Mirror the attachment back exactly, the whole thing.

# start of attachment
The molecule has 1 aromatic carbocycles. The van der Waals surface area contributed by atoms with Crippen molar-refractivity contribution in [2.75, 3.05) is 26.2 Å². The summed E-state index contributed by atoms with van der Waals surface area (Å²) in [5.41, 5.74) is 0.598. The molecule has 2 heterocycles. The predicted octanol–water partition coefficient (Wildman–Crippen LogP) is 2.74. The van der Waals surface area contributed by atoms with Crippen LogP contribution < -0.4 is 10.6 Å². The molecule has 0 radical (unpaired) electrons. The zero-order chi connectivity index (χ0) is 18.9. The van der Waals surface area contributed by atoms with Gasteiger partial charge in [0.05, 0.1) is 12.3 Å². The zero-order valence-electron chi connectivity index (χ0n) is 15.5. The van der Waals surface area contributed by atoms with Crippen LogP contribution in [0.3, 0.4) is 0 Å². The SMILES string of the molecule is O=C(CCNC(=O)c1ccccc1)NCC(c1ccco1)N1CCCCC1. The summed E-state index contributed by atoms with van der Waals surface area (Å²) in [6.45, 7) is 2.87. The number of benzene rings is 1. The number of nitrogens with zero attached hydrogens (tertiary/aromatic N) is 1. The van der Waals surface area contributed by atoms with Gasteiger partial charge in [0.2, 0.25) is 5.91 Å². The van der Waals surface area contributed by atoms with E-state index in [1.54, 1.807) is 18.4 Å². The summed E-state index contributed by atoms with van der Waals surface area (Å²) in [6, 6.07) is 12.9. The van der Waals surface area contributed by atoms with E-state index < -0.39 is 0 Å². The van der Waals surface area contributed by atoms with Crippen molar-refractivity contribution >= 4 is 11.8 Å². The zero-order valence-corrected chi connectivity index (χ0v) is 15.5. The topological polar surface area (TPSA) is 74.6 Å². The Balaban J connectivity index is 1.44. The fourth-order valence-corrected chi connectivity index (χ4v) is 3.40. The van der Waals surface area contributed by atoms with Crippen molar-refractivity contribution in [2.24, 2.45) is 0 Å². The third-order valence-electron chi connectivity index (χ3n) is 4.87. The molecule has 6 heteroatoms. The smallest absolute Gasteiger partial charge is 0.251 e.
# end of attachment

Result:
The molecule has 1 aromatic carbocycles. The van der Waals surface area contributed by atoms with Crippen molar-refractivity contribution in [2.75, 3.05) is 26.2 Å². The summed E-state index contributed by atoms with van der Waals surface area (Å²) in [5.41, 5.74) is 0.598. The molecule has 2 heterocycles. The predicted octanol–water partition coefficient (Wildman–Crippen LogP) is 2.74. The van der Waals surface area contributed by atoms with Crippen LogP contribution < -0.4 is 10.6 Å². The molecule has 0 radical (unpaired) electrons. The zero-order chi connectivity index (χ0) is 18.9. The van der Waals surface area contributed by atoms with Gasteiger partial charge in [0.05, 0.1) is 12.3 Å². The zero-order valence-electron chi connectivity index (χ0n) is 15.5. The van der Waals surface area contributed by atoms with Crippen LogP contribution in [0.3, 0.4) is 0 Å². The SMILES string of the molecule is O=C(CCNC(=O)c1ccccc1)NCC(c1ccco1)N1CCCCC1. The summed E-state index contributed by atoms with van der Waals surface area (Å²) in [6.45, 7) is 2.87. The number of benzene rings is 1. The number of nitrogens with zero attached hydrogens (tertiary/aromatic N) is 1. The van der Waals surface area contributed by atoms with Gasteiger partial charge in [0.2, 0.25) is 5.91 Å². The van der Waals surface area contributed by atoms with E-state index in [1.54, 1.807) is 18.4 Å². The summed E-state index contributed by atoms with van der Waals surface area (Å²) in [6, 6.07) is 12.9. The van der Waals surface area contributed by atoms with E-state index < -0.39 is 0 Å². The van der Waals surface area contributed by atoms with Crippen molar-refractivity contribution >= 4 is 11.8 Å². The zero-order valence-corrected chi connectivity index (χ0v) is 15.5. The topological polar surface area (TPSA) is 74.6 Å². The Balaban J connectivity index is 1.44. The fourth-order valence-corrected chi connectivity index (χ4v) is 3.40. The van der Waals surface area contributed by atoms with Crippen molar-refractivity contribution in [2.24, 2.45) is 0 Å². The third-order valence-electron chi connectivity index (χ3n) is 4.87. The molecule has 6 heteroatoms. The smallest absolute Gasteiger partial charge is 0.251 e.